The hazard ratios and corresponding 95% CIs were estimated for a 1-mmol/l reduction in usual glucose. In the nonparametric analyses, participants were divided into quartiles according to baseline glucose (<5, 5–5.9, 6–6.9, and ≥7 mmol/l), and the hazard ratios were plotted against “usual” glucose rather than baseline glucose. The 95% CIs for each exposure group were estimated by treating the hazard ratios as “floating variances.” This approach does not affect the hazard ratios but enables the comparison between pairs of exposure groups rather than the comparison of a single exposure group with an arbitrary reference group (23,24).

Data availability and study population characteristics

Baseline glucose data were available in 17 of the 43 cohort studies (Table 1). Of these cohorts, fasting glucose measurements were recorded in 13 studies, including 237,468 participants with 1,194,320 person-years of follow-up, and nonfasting glucose measurements were recorded in 6 studies, including 27,996 participants with 185,324 person-years of follow-up (the Melbourne and Akabane cohorts included a mixture of fasting and nonfasting glucose data). During a mean follow-up of 5 years, there were 1,661 stroke and 816 IHD events in the fasting glucose studies, and during a mean follow-up of 6.5 years, there were 144 stroke and 240 IHD events in the nonfasting glucose studies.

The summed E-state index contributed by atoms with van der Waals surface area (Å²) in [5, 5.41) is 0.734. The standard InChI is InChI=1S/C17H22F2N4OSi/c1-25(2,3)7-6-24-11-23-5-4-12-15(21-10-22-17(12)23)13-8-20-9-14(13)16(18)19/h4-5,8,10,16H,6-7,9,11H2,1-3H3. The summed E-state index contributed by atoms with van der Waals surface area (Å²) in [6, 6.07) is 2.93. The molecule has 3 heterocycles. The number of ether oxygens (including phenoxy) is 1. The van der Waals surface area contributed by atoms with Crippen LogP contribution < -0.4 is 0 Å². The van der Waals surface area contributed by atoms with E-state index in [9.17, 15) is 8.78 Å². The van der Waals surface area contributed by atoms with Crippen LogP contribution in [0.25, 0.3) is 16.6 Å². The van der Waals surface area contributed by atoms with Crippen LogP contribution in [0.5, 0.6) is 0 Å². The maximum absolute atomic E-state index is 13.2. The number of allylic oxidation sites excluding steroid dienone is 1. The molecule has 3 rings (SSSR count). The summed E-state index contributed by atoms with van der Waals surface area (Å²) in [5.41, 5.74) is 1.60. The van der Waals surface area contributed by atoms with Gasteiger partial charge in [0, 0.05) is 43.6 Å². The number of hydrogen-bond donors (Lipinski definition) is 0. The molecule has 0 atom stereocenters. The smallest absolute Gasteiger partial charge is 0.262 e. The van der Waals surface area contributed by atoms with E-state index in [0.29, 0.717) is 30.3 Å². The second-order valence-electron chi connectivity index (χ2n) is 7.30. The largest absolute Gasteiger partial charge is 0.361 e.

Levels of other risk factors (with the exception of smoking prevalence) tended to be lower in the lowest two quartiles (<5 and 5.0–5.9 mmol/l) compared with the top two glucose quartiles (6.0–6.9 and ≥7mmol/l). For example, in those studies with fasting glucose data, the mean systolic blood pressure levels were 120–127 vs. 135 mmHg, mean total cholesterol was 4.9–5.2 vs. 5.4–5.5 mmol/l, and mean BMI was 22.8–24.1 vs. 25.0–25.5 kg/m2.

Glucose and risk of cardiovascular end points